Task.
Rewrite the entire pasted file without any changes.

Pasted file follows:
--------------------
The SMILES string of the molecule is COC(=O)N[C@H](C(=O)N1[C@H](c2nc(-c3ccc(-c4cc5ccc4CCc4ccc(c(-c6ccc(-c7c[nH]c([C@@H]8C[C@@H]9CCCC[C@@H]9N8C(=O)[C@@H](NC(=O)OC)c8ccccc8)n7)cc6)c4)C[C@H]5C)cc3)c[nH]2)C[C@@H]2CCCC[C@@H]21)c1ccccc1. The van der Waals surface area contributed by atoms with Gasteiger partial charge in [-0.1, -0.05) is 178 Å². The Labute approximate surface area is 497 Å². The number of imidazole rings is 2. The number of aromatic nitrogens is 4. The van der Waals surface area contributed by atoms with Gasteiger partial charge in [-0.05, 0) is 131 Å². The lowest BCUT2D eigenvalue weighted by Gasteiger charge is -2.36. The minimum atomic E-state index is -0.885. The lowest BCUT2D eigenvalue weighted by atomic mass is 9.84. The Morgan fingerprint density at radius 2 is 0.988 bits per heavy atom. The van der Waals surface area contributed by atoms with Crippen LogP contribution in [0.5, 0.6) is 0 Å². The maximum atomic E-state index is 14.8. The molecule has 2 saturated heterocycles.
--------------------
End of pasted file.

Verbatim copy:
The SMILES string of the molecule is COC(=O)N[C@H](C(=O)N1[C@H](c2nc(-c3ccc(-c4cc5ccc4CCc4ccc(c(-c6ccc(-c7c[nH]c([C@@H]8C[C@@H]9CCCC[C@@H]9N8C(=O)[C@@H](NC(=O)OC)c8ccccc8)n7)cc6)c4)C[C@H]5C)cc3)c[nH]2)C[C@@H]2CCCC[C@@H]21)c1ccccc1. The van der Waals surface area contributed by atoms with Gasteiger partial charge in [-0.1, -0.05) is 178 Å². The Labute approximate surface area is 497 Å². The number of imidazole rings is 2. The number of aromatic nitrogens is 4. The van der Waals surface area contributed by atoms with Gasteiger partial charge in [-0.05, 0) is 131 Å². The lowest BCUT2D eigenvalue weighted by Gasteiger charge is -2.36. The minimum atomic E-state index is -0.885. The lowest BCUT2D eigenvalue weighted by atomic mass is 9.84. The Morgan fingerprint density at radius 2 is 0.988 bits per heavy atom. The van der Waals surface area contributed by atoms with Crippen LogP contribution in [0.5, 0.6) is 0 Å². The maximum atomic E-state index is 14.8. The molecule has 2 saturated heterocycles.